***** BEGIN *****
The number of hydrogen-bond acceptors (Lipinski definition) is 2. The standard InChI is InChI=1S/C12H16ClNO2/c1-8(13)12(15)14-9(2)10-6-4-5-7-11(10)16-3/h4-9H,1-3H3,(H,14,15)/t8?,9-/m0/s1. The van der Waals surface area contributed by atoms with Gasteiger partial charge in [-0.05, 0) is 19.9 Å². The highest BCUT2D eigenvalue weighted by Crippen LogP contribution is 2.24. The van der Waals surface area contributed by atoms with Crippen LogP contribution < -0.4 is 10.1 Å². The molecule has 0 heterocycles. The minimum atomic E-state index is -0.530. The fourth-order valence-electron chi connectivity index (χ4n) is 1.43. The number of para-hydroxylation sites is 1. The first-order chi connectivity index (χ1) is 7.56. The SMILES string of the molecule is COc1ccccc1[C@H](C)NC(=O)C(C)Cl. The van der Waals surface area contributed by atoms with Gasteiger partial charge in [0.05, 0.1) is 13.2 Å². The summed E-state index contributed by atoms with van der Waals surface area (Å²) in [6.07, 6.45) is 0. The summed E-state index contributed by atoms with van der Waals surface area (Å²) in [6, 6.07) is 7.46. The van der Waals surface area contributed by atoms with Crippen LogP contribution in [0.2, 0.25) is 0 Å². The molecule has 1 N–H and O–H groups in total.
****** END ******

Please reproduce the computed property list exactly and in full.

The number of hydrogen-bond acceptors (Lipinski definition) is 2. The standard InChI is InChI=1S/C12H16ClNO2/c1-8(13)12(15)14-9(2)10-6-4-5-7-11(10)16-3/h4-9H,1-3H3,(H,14,15)/t8?,9-/m0/s1. The van der Waals surface area contributed by atoms with Gasteiger partial charge in [-0.05, 0) is 19.9 Å². The highest BCUT2D eigenvalue weighted by Crippen LogP contribution is 2.24. The van der Waals surface area contributed by atoms with Crippen LogP contribution < -0.4 is 10.1 Å². The molecule has 0 heterocycles. The minimum atomic E-state index is -0.530. The fourth-order valence-electron chi connectivity index (χ4n) is 1.43. The number of para-hydroxylation sites is 1. The first-order chi connectivity index (χ1) is 7.56. The SMILES string of the molecule is COc1ccccc1[C@H](C)NC(=O)C(C)Cl. The van der Waals surface area contributed by atoms with Gasteiger partial charge in [0.05, 0.1) is 13.2 Å². The summed E-state index contributed by atoms with van der Waals surface area (Å²) in [6.07, 6.45) is 0. The summed E-state index contributed by atoms with van der Waals surface area (Å²) in [6, 6.07) is 7.46. The van der Waals surface area contributed by atoms with Crippen LogP contribution in [0.2, 0.25) is 0 Å². The molecule has 1 N–H and O–H groups in total.